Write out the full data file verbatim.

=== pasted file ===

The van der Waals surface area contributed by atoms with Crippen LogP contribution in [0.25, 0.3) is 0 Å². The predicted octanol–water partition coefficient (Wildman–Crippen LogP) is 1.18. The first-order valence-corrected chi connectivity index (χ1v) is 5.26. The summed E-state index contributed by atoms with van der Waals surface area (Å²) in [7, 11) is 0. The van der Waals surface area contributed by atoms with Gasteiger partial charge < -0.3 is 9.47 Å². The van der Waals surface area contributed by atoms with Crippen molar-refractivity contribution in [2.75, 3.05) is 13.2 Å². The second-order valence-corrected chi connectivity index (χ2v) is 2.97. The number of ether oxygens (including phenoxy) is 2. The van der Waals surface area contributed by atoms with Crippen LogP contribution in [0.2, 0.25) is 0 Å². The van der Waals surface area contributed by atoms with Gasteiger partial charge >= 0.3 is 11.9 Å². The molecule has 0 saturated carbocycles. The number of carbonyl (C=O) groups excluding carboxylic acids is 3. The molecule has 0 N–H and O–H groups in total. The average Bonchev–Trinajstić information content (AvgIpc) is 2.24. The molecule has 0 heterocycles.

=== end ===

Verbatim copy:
The van der Waals surface area contributed by atoms with Crippen LogP contribution in [0.25, 0.3) is 0 Å². The predicted octanol–water partition coefficient (Wildman–Crippen LogP) is 1.18. The first-order valence-corrected chi connectivity index (χ1v) is 5.26. The summed E-state index contributed by atoms with van der Waals surface area (Å²) in [7, 11) is 0. The van der Waals surface area contributed by atoms with Gasteiger partial charge < -0.3 is 9.47 Å². The van der Waals surface area contributed by atoms with Crippen molar-refractivity contribution in [2.75, 3.05) is 13.2 Å². The second-order valence-corrected chi connectivity index (χ2v) is 2.97. The number of ether oxygens (including phenoxy) is 2. The van der Waals surface area contributed by atoms with Crippen LogP contribution in [0.2, 0.25) is 0 Å². The van der Waals surface area contributed by atoms with Gasteiger partial charge >= 0.3 is 11.9 Å². The molecule has 0 saturated carbocycles. The number of carbonyl (C=O) groups excluding carboxylic acids is 3. The molecule has 0 N–H and O–H groups in total. The average Bonchev–Trinajstić information content (AvgIpc) is 2.24. The molecule has 0 heterocycles.